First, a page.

We only have a very small vegetable garden tucked away at the back of our large and bosky wildlife and flower garden. It has been enlarged this year as we were not sure what would take to the soil and the site. The plantings have been experimental in nature and included six or seven varieties of tomatoes “just to see”. One of the varieties is the ubiquitous Sweet-100 cherry tomato – we have grown this before, both in Canada and in the UK and it has always been well behaved and bountiful but here it has turned into a veritable triffid which, despite constant pinching out of side-shoots, has taken over its corner of the plot and is groaning under the weight of dozens and dozens of sweet, red tomatoes. A success. Next to it is a variety of heritage beefsteak tomato that, when ripe, is supposed to be black. I recall growing black tomatoes once in England and they were exceptionally tasty, if susceptible to bugs and other things inimical to the life of a ripe fruit.
Anyway, large proto-black tomatoes set and waxed mightily and started to ripen on the vine … at which point the racoons of the neighbourhood (and there are many) found them and took experimental mouthfuls of flesh. This was not good – we rescued what we could and cut off the bitten parts so we did have something to add to a ratatouille. Other toms grew and were similarly afflicted a few days later. Tonight I will be taking off a very large semi-ripe black tomato and ripen it indoors because if not, my Procyon lotor friends will have it before cock-crow tomorrow.
But – and here I am in search of an answer – the immediately adjacent, ripe, red and sweet Sweet-100 toms and all the other varieties in the veg patch are being totally ignored despite being very tasty and nutritious. So, what is it about heritage black toms that the racoons cannot resist? There is always a reason for this sort of thing but I am blowed if I know what.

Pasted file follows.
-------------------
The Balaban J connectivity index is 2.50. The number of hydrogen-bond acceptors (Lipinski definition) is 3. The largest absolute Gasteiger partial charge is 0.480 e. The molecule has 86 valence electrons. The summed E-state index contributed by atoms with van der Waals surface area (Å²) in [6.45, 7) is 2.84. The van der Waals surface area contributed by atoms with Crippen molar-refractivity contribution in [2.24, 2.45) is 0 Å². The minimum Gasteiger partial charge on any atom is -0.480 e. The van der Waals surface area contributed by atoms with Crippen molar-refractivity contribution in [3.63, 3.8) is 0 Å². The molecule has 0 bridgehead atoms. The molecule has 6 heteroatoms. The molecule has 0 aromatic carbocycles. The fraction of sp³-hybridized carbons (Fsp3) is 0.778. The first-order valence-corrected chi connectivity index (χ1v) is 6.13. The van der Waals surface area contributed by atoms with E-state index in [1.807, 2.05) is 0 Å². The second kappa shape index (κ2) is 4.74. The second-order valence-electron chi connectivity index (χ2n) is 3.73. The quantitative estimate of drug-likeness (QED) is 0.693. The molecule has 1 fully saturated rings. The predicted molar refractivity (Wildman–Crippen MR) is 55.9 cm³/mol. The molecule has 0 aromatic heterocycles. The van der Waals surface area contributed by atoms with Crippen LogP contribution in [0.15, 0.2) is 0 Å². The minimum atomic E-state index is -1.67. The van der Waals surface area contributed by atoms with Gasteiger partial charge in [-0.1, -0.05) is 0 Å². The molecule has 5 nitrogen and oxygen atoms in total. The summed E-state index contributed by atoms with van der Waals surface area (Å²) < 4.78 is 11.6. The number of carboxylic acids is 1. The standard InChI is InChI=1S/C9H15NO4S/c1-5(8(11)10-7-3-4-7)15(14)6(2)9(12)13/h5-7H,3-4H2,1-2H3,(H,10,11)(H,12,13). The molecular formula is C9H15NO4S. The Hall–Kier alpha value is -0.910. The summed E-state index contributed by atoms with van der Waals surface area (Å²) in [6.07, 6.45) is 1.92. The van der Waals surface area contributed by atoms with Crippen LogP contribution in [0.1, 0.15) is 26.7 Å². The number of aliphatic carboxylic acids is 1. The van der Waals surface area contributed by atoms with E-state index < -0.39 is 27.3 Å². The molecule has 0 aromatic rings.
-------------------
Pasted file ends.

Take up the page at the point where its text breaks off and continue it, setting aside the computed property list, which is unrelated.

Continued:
Note … the photo is not mine, it’s not my racoon and not my tomatoes but you will get the idea … I believe this is a racoon from Missouri. If this is your photo, thank you and I hope you don’t mind.
The other large mammal we have in our neck of the suburban woods (apart from dogs) is the fox. They are generally discrete and really only reliably seen in winter when there are less leaves to hide be hide and more need to get out in daytime and find some food. Yesterday, I had sallied forth on the bike and was returning home after a long and arduous trip (to the store for some milk). Approaching home, I usually take a short-cut at the top of the road along a gravel track through a small piece of woodland beside the highway. As I approached a young (determined by its small size and exceptional fine and “new” furry coat) fox appeared quite casually at the entrance to the path. I slowed down and we looked at each other with interest (and cursed that there was no camera – at least I did). He/she looked at me curiously, cocked its head to one side and then to the other and then realizing that I was still coming it turned and trotted down the track ahead of me. I followed for a couple of minutes at perhaps 20 feet distance and it didn’t seem worried about my presence. Eventually, it looked over its shoulder and hopped neatly sideways into the undergrowth and was gone.
Foxes are very fine creatures indeed. This was a nice encounter and I hope we will meet again before long.
I recall some forty years ago when I was studying matters pathological that an anatomy lecturer turned up in the lab one morning with a large black bin-bag (maybe my memory is playing games – did we have bin-bags back then? Had plastic been invented?). He put it on the bench and announced that today we would be dissecting something a bit different just to give a little interest to our sad lives. The bag contained a dead fox he had found beside the road on his way in that morning – a bit stiff but otherwise in good condition. I think I can still smell it today – interesting but definitely rank. Yesterday’s fox was altogether “nicer”.
Meanwhile, we seem to be able to go hardly nowhere at the moment without falling over juvenile Song Sparrows. It has been a good summer for avian productivity.